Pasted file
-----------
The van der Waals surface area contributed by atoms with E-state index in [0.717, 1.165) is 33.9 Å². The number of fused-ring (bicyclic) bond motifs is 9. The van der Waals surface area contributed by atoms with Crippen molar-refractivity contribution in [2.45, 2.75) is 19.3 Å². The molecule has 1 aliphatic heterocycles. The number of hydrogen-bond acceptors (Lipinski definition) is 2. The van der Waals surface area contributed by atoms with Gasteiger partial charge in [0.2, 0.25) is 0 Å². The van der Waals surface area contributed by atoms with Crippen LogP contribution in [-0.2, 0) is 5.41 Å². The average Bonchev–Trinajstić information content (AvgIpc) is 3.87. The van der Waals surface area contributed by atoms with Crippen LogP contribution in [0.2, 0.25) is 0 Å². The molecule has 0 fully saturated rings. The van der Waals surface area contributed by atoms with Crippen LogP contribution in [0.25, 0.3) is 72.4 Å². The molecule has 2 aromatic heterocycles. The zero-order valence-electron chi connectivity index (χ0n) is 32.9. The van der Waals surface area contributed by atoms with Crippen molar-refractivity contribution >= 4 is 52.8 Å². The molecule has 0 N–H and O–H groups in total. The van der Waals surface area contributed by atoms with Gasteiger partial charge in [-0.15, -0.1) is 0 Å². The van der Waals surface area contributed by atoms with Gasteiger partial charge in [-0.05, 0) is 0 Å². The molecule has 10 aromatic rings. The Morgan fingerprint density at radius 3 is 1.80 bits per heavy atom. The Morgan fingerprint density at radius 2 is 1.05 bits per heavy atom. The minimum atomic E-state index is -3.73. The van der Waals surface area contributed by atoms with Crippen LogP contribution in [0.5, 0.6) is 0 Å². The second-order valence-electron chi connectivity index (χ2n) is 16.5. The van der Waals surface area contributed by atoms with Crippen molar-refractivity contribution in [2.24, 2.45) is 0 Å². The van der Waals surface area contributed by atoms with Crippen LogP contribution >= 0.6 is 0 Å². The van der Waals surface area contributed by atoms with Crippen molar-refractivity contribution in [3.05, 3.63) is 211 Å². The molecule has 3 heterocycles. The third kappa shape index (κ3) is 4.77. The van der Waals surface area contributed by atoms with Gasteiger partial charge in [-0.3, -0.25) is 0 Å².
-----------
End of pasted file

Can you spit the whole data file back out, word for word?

The van der Waals surface area contributed by atoms with E-state index in [0.717, 1.165) is 33.9 Å². The number of fused-ring (bicyclic) bond motifs is 9. The van der Waals surface area contributed by atoms with Crippen molar-refractivity contribution in [2.45, 2.75) is 19.3 Å². The molecule has 1 aliphatic heterocycles. The number of hydrogen-bond acceptors (Lipinski definition) is 2. The van der Waals surface area contributed by atoms with Gasteiger partial charge in [0.2, 0.25) is 0 Å². The van der Waals surface area contributed by atoms with Crippen LogP contribution in [-0.2, 0) is 5.41 Å². The average Bonchev–Trinajstić information content (AvgIpc) is 3.87. The van der Waals surface area contributed by atoms with Crippen LogP contribution in [0.2, 0.25) is 0 Å². The molecule has 0 fully saturated rings. The van der Waals surface area contributed by atoms with Crippen LogP contribution in [0.25, 0.3) is 72.4 Å². The molecule has 2 aromatic heterocycles. The zero-order valence-electron chi connectivity index (χ0n) is 32.9. The van der Waals surface area contributed by atoms with Crippen molar-refractivity contribution >= 4 is 52.8 Å². The molecule has 0 N–H and O–H groups in total. The van der Waals surface area contributed by atoms with Gasteiger partial charge in [-0.15, -0.1) is 0 Å². The van der Waals surface area contributed by atoms with Gasteiger partial charge in [-0.05, 0) is 0 Å². The molecule has 10 aromatic rings. The Morgan fingerprint density at radius 3 is 1.80 bits per heavy atom. The Morgan fingerprint density at radius 2 is 1.05 bits per heavy atom. The minimum atomic E-state index is -3.73. The van der Waals surface area contributed by atoms with Crippen LogP contribution in [0.5, 0.6) is 0 Å². The second-order valence-electron chi connectivity index (χ2n) is 16.5. The van der Waals surface area contributed by atoms with Crippen molar-refractivity contribution in [2.24, 2.45) is 0 Å². The van der Waals surface area contributed by atoms with Crippen LogP contribution >= 0.6 is 0 Å². The van der Waals surface area contributed by atoms with Crippen molar-refractivity contribution in [3.05, 3.63) is 211 Å². The molecule has 3 heterocycles. The third kappa shape index (κ3) is 4.77. The van der Waals surface area contributed by atoms with Gasteiger partial charge in [-0.3, -0.25) is 0 Å².